Why is This E-Grade Loan Paying Just 6% Interest?

I first noticed this in one of my Lending Club accounts about a year ago. It was a C-grade loan that went from 14% and was suddenly paying 6%. I thought it must have been a mistake but when I did some investigating I discovered this 6% rate was indeed correct. How can that be?

I didn’t think much more about it because it was an isolated incident that hasn’t happened since. Then yesterday, I noticed this tweet from Michael at Nickel Steamroller. There are several low grade loans for sale right now on Folio with a 6% interest rate including this E-grade loan. What gives?

Active Duty Military Can Only be Charged 6% While Deployed

These loans didn’t start out at 6%. They were normal loans with an interest rate commensurate with the credit risk. But there is a law called the Servicemembers Civil Relief Act (SCRA) that states that when active duty military are deployed they can only be charged a maximum of 6% on any debt incurred prior to their deployment. Here is the pertinent information. This act:

Clarifies and restates existing law that limits to 6 percent interest on credit obligations incurred prior to military service or activation, including credit card debt, for active duty servicemembers. The SCRA unambiguously states that no interest above 6 percent can accrue for credit obligations (that were established prior to active duty or activation) while on active duty, nor can that excess interest become due once the servicemember leaves active duty – instead that portion above 6 percent is permanently forgiven. Furthermore, the monthly payment must be reduced by the amount of interest saved during the covered period.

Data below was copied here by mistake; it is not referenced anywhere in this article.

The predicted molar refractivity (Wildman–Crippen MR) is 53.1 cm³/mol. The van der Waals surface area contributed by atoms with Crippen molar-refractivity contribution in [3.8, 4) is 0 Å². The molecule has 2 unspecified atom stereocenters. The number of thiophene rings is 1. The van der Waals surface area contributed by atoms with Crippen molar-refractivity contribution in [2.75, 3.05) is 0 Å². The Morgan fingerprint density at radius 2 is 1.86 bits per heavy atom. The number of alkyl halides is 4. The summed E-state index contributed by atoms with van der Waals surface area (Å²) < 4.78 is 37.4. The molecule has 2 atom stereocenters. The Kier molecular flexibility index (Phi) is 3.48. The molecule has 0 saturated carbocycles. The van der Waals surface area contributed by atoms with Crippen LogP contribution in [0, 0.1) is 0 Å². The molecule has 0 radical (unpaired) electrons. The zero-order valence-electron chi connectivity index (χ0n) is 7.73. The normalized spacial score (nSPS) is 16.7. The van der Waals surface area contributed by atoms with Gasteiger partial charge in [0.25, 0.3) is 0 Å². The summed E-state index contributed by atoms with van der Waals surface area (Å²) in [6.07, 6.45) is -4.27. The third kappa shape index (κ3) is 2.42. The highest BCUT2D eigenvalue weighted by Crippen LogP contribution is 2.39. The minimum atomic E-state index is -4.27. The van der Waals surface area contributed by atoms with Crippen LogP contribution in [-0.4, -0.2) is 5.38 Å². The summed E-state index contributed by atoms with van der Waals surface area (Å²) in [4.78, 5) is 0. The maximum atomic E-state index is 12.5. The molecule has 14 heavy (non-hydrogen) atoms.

This is not an issue that impacts many investors. Of the more than 30,000 loans that are active right now at Lending Club only 11 of them have been adjusted down to this 6% rate. I don’t have the numbers for Prosper but I imagine it is a similar tiny percentage.

So sure, as an investor you may lose a little in interest but that doesn’t worry me in the least. In fact, I look at it as just a way to provide support for those hardworking men and women serving our country. In my case the 6% C-grade loan stayed that way for several months and then it returned back to its normal interest rate and the borrower continued making payments.

  • Peter Renton

    Peter Renton is the chairman and co-founder of Fintech Nexus, the world’s largest digital media company focused on fintech. Peter has been writing about fintech since 2010 and he is the author and creator of the Fintech One-on-One Podcast, the first and longest-running fintech interview series.